I ran across the field, getting closer to them as I swept from bush to bush. Never letting them get a clear look at me. One of my sisters ran inside to hide or, she later claimed, to look for the phone. My father snapped pictures as quick as could.

I heard a scream and decided to let them off the hook, pulling off the mask. They all laughed. I was now down in the annals of family practical joke history.

None of my father’s pictures turned out. He was moving too quickly and the camera was shaking. That coupled with me running meant that the pictures were about as clear as any picture of the actual Bigfoot.

Everyone acknowledged that they had been tricked except my mom. She said, “I thought it was one of the neighbors dressed up in a costume and running toward the house. If it had been some crazy guy who lived on an island in the woods wearing a gorilla costume and menacing tourists, it would have been much scarier than if it were Bigfoot.”

I couldn’t argue with that.


Years later, I was cleaning out my closet, sorting clothes into bags for donation, dry cleaning or garbage. I couldn’t decide whether or not to keep the gorilla suit, so I set it off the side.

The next morning I set a few bags down for the collection truck and took a few more into the dry cleaners.

When I got home from work that night, I found a bag of my dry cleaning. I would have sworn that I had picked it all up, but there it was. That was when I realized that I had dropped off the gorilla suit.

My dry cleaner is Korean and his English is patchy. He had told me that he liked me for two reasons, I always knew the exact count of my shirts when I brought them in so he didn’t have to count them and I paid in cash. That will give you a pretty clear picture of our relationship from his perspective.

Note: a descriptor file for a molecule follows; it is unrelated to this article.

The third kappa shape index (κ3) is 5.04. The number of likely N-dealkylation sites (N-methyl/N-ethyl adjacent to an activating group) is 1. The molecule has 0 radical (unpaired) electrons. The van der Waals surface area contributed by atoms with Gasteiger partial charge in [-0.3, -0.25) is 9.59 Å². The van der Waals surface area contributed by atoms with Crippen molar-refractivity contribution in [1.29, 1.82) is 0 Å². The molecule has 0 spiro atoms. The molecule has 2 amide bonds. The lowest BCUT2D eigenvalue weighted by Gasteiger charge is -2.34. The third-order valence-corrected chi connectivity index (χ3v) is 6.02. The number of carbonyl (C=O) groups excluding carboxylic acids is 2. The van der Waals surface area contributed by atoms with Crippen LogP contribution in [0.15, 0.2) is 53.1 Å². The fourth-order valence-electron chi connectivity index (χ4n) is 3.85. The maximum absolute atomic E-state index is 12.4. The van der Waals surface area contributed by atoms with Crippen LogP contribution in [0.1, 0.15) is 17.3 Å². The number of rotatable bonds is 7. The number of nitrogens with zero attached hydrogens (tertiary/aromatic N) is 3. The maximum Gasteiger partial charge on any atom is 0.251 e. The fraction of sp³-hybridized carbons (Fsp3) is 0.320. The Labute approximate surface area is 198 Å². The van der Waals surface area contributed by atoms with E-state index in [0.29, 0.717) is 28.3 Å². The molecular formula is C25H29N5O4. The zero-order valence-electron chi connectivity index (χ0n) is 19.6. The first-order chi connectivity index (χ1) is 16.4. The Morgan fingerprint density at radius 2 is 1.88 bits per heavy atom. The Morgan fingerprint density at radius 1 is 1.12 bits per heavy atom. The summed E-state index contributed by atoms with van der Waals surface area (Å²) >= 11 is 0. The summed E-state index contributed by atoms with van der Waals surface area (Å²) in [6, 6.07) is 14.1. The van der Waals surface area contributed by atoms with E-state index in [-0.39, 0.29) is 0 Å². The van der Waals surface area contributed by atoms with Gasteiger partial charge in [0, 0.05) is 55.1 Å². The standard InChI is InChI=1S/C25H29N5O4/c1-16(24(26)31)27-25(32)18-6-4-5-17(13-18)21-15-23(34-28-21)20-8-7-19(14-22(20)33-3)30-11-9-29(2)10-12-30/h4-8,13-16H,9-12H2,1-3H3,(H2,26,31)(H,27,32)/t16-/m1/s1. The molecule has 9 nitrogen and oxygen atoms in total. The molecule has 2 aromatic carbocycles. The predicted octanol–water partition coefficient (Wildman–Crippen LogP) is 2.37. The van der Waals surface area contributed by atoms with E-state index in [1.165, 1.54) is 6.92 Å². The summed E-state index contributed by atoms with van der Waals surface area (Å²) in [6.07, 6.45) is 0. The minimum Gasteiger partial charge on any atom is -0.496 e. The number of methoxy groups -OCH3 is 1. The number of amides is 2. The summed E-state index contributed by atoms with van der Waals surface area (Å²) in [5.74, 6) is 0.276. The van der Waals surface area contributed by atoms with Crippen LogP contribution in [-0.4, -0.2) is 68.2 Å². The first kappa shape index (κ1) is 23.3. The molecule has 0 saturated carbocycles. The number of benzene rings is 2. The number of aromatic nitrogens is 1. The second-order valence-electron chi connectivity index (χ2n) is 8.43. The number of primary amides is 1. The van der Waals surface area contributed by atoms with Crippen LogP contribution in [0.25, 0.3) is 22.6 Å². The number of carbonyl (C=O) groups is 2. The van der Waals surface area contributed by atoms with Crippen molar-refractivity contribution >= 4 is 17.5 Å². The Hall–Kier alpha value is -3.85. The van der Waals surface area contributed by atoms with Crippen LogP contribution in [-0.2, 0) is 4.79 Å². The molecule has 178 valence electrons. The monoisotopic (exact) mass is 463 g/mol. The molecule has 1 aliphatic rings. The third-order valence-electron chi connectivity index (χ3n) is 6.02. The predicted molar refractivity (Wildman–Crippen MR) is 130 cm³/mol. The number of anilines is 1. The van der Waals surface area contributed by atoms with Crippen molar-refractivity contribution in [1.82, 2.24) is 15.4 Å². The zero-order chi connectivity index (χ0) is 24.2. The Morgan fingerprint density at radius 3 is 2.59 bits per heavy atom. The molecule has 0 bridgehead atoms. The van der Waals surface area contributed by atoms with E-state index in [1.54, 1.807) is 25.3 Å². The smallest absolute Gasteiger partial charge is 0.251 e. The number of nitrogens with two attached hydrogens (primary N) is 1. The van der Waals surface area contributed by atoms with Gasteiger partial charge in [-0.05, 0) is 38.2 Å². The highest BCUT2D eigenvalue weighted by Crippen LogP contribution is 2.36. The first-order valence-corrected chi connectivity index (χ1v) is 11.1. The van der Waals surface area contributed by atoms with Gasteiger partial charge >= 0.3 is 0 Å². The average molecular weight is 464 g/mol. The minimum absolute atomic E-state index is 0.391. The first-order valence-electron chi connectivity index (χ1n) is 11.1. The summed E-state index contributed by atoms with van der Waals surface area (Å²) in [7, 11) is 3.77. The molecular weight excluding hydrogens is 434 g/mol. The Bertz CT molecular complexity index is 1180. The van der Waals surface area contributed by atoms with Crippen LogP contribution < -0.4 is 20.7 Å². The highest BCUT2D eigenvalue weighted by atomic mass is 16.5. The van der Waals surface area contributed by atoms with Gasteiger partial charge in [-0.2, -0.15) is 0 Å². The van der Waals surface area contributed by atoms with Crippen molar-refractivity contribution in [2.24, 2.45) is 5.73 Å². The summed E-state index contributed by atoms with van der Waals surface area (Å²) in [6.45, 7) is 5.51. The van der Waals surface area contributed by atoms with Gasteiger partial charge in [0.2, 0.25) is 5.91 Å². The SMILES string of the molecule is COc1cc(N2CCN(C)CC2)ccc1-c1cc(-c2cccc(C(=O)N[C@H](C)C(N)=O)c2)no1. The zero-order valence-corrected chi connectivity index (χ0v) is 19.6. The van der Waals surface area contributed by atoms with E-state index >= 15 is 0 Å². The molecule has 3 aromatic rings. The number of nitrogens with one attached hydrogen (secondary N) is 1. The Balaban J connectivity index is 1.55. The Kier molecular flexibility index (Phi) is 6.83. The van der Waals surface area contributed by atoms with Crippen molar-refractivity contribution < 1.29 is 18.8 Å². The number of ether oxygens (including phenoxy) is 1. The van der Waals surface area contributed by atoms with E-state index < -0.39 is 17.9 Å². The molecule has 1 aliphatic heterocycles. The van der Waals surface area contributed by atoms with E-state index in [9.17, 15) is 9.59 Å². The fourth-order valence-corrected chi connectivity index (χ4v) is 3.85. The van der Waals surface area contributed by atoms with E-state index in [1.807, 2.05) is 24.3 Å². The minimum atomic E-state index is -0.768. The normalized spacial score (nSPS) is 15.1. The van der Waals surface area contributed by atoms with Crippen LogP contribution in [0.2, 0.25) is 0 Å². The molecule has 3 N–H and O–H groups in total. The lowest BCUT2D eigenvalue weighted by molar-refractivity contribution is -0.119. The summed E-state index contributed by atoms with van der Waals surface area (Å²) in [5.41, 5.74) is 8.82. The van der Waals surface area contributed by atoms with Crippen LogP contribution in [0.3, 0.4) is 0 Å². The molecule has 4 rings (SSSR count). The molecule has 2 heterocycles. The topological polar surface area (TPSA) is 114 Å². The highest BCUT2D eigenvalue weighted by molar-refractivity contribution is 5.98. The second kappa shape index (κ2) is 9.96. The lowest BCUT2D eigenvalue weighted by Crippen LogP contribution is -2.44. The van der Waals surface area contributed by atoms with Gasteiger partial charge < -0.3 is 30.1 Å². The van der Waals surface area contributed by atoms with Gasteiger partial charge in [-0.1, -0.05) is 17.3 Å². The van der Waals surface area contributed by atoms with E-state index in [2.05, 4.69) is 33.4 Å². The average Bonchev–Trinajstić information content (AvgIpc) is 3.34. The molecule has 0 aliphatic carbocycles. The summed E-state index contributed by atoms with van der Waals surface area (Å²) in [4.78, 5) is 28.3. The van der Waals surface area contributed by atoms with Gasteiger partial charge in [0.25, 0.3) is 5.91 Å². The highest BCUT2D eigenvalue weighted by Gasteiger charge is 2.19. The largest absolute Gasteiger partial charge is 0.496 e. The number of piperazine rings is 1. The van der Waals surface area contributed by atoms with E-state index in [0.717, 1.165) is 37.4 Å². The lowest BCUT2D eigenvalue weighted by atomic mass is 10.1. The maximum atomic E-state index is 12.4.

I called him on the phone and said, “Hello, this is David Wahl. I think I made a mistake when I dropped off my clothes this morning.”

He started laughing really loud, “You played a joke on me! I opened the bag and screamed. I looked around for the cameras to see if I was on TV.”

“It was just an accident, I didn’t mean to -”

“You are a funny man! So funny.”

When I went to pick it up, he had the whole staff come up and laugh. I think it must have been the most exciting thing that ever happened in the shop except for the time they were robbed.

Now whenever I take my clothes in and he’s at the counter, he makes a big deal out of looking in the back as if he expects a cobra to leap out and bite him on the face. Then he smiles at me and points to let me know that I won’t be tricking him again.

“You are so funny, I never know what to expect from you.”


I am now deciding once again if I should throw the suit away. It is ten years old, tattered and dirty; it even has twigs still knotted in the fur from my run in the woods. It’s hard not to feel that its purpose has been fulfilled — that all the meaning that one could wring out of a gorilla suit has been wrung.

Part of me wants to take it to the bus stop down the street late at night and set it up as if it were waiting for the bus. Or, to abandon it in the park as if someone stripped it off quickly and left its pieces in a trail to a cliff. Or, leave it hanging in the closet for our next tenant to wonder who would own a gorilla suit and then forget it. Even if it’s done for me, perhaps the time has come to release the suit’s power onto the world and let it become a prop in the story of the life of someone else.

If you see a homeless man in Seattle dressed as a gorilla, think of me.

Man smelling gorilla suit

Here’s a picture of an older gentleman smelling my gorilla suit before I bought it at the Archie McPhee store.


%d bloggers like this: